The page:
Bob is well known for his scruffy, unkempt appearance. He looks like he's been on a week-long bender, and couldn't care less what anyone thinks about him personally. He does scrub up quite nicely for the right occasion, this photo shows Bob and Jeanne on the red carpet at a premier.
After he encountered problems booking a family holiday over the internet, Bob co-founded online travel agent Deckchair.com with James Page, the successful creator of the Eidos software company.
His Planet 24 company, as well as making the phenomenal success The Big Breakfast, owned the Survivor format, which was a huge success in the USA. Planet 24 was sold to Carlton for £5 million.
With a partner, the radio producer Alex Connock, he established Ten Alps Broadcasting. Geldof now owns several TV stations in eastern Europe, and has ventured into the lucrative mobile phone market.
In 1984, Geldof reacted to a news report about starving children in Ethiopia by going through his phone book and mobilised the pop world to do something about the appalling images he had seen. Jointly with Midge Ure, of Ultravox they wrote 'Do They Know It's Christmas' to raise funds. The artists who answered Bob's call recorded the song under the name of Band Aid. Following this massive success (the single reached number one in the charts) preparations were started for the biggest pop concert the world had ever seen, the following summer. During the broadcast of Live Aid, Geldof shocked viewers into giving cash by slamming his fist on the table and practically ordering them not to go out to the pub, but to stay in and watch the show. The harrowing video of dying, skeletal children that had been made to the tune of Drive by The Cars, provoked an avalanche of giving. All of the artists performed free. The concert was a huge success, and Bob performed his hit 'I Don't Like Mondays' in front of the Prince and Princess of Wales.
Twenty years after the success of Live Aid, Bob managed to organize another global concert, Live 8 which was broadcast live by the BBC to an estimated 80% of the planet. Approximately 2 billion people watched, sang along, clicked their fingers and wept during the 8 hour-long concert. Other concerts were played simultaneously in other parts of the world, from Canada to China, with over 100 international music stars performing, all rallied by Geldof.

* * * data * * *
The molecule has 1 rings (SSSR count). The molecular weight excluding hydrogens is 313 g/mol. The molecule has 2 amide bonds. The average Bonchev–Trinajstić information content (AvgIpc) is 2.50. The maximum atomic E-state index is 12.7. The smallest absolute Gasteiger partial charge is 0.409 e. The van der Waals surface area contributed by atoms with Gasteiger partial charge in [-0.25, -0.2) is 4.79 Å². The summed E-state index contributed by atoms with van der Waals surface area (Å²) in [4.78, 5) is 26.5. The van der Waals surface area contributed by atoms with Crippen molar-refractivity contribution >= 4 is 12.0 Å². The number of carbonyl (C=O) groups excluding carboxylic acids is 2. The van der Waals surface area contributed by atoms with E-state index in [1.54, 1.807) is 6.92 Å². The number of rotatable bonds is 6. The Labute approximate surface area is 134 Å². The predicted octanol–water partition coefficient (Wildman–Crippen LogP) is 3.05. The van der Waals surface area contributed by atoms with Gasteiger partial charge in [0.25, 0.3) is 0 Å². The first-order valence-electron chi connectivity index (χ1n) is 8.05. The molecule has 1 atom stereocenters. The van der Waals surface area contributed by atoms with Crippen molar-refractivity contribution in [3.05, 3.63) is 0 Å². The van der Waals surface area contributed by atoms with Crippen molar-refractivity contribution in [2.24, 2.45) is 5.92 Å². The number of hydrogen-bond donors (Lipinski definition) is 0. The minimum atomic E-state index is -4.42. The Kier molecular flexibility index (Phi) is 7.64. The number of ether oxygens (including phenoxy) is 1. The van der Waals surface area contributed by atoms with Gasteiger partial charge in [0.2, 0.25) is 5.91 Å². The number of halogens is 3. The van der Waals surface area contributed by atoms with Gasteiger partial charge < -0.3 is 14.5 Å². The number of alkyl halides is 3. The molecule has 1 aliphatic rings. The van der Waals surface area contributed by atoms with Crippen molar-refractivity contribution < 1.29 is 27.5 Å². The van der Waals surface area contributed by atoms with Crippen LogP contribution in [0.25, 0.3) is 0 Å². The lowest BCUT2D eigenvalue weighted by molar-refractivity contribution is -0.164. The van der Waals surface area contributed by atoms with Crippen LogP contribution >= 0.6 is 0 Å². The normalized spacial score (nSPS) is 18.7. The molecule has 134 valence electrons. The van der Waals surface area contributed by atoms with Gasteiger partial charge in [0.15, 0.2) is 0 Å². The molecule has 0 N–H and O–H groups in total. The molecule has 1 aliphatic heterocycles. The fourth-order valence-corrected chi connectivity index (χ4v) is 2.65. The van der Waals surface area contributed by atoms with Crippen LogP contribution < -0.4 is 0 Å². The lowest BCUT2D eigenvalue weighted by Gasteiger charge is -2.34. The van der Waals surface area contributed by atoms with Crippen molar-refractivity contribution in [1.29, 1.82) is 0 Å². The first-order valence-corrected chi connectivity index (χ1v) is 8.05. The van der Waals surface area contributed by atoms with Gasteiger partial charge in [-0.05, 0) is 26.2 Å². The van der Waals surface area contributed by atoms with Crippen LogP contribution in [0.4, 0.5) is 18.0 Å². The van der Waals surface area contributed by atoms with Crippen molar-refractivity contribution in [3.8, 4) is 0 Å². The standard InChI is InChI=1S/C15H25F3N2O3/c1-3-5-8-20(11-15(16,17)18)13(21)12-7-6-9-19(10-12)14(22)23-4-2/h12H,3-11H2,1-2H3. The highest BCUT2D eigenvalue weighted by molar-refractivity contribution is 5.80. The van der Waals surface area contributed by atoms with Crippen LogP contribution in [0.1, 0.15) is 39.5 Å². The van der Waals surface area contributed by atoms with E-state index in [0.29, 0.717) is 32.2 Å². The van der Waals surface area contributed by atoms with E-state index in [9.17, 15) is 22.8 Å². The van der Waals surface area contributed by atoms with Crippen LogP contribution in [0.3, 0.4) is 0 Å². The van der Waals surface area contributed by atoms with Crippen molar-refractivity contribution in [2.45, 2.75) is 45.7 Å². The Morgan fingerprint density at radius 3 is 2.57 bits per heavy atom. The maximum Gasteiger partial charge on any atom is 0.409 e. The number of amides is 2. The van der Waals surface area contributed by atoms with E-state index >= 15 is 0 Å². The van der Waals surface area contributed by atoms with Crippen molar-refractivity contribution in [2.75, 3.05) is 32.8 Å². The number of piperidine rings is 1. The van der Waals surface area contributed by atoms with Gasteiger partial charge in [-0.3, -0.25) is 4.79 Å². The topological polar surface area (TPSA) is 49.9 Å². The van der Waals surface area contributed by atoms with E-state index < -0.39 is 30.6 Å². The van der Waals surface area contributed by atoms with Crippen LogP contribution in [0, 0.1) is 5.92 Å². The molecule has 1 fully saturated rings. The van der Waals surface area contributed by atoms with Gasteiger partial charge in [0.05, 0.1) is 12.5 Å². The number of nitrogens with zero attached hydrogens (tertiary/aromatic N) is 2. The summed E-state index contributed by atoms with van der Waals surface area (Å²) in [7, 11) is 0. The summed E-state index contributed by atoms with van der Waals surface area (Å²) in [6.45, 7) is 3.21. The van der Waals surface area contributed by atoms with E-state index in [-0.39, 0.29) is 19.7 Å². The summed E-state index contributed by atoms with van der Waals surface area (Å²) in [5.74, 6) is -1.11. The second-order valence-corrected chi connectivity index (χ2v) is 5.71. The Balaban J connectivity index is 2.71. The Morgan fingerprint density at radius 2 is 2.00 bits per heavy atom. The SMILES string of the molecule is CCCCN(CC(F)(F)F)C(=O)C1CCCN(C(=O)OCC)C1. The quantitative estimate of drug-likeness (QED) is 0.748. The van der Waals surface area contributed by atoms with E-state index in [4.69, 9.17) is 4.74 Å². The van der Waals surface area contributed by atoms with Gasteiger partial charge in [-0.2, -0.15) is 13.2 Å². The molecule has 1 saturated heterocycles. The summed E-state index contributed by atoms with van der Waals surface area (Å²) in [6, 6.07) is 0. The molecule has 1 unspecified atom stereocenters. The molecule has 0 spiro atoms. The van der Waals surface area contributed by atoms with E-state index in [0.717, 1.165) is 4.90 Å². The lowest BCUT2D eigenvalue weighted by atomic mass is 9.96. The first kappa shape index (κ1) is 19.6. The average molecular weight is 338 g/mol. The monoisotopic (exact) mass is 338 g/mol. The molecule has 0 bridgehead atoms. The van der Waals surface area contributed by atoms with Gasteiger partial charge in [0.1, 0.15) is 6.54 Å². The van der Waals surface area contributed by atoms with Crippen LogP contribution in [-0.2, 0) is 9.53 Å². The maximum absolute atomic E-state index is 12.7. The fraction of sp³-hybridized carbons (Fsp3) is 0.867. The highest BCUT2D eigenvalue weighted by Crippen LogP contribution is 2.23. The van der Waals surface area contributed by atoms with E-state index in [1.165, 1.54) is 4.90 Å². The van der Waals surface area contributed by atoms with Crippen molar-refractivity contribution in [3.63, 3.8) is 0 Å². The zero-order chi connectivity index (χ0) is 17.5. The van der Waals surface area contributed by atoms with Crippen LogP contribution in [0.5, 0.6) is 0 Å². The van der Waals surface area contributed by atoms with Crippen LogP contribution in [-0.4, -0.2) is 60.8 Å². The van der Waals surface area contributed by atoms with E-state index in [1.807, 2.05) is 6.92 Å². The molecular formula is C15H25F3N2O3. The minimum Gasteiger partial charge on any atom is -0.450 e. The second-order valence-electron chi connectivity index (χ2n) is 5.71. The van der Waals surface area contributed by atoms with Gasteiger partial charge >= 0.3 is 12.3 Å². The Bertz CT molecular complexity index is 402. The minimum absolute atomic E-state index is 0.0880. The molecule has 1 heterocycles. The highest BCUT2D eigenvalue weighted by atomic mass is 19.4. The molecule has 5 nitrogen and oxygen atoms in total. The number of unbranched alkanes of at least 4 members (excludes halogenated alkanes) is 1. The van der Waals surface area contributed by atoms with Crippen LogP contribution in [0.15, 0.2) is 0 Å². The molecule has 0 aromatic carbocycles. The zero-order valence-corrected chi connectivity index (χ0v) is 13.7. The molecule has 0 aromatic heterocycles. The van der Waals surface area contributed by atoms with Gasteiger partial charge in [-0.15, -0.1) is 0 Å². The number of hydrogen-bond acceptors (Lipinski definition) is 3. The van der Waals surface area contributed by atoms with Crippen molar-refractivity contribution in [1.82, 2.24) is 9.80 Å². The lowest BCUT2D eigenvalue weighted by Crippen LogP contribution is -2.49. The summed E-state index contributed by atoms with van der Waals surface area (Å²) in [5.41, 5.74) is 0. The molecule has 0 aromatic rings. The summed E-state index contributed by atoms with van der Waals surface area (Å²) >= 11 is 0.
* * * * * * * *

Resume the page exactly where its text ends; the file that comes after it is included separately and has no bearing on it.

The concerts were free, and tickets were issued by lottery to texters, with the cost of the text going to the charity. When Geldof found out that some winners were trying to sell their precious tickets on the online market place website eBay, he protested and eBay management agreed to cancel the auctions.
The result of Geldof's desire to do something about world poverty is detailed in the separate H2G2 entries on Band Aid, Live Aid and Live 8.
Together with Bono, of U2, Bob formed a pressure-group called DATA, standing for Debt, Aid and Trade for Africa. His Commission For Africa report, which was published in March, 2005, recommended debt cancellation, increased aid and fairer trade laws.
Geldof is also an active fathers' rights spokesperson in the United Kingdom. In early 2005, he told The Sun's 'Justice for Dads' campaign about his past pain at having to spend festive seasons without his children. He is demanding that Britain follows Denmark, Sweden and some states in the USA in granting fathers and mothers equal access in the event of separation or divorce.
I fully support the dads-house campaign to get equal rights for fathers.
Currently, he is heavily involved in the Make Poverty History Campaign, battling against third world poverty. The three demands of the campaign are: Trade justice; Drop the debt; and More and 'better' aid.
Bob the Author
Is That It? - Geldof's 1987 autobiography of his early career, co-authored with Paul Vallely. In it he recounts that his surname is quite rare in Ireland, being brought to the country by his grandfather, who had arrived from Belgium at the turn of the twentieth century.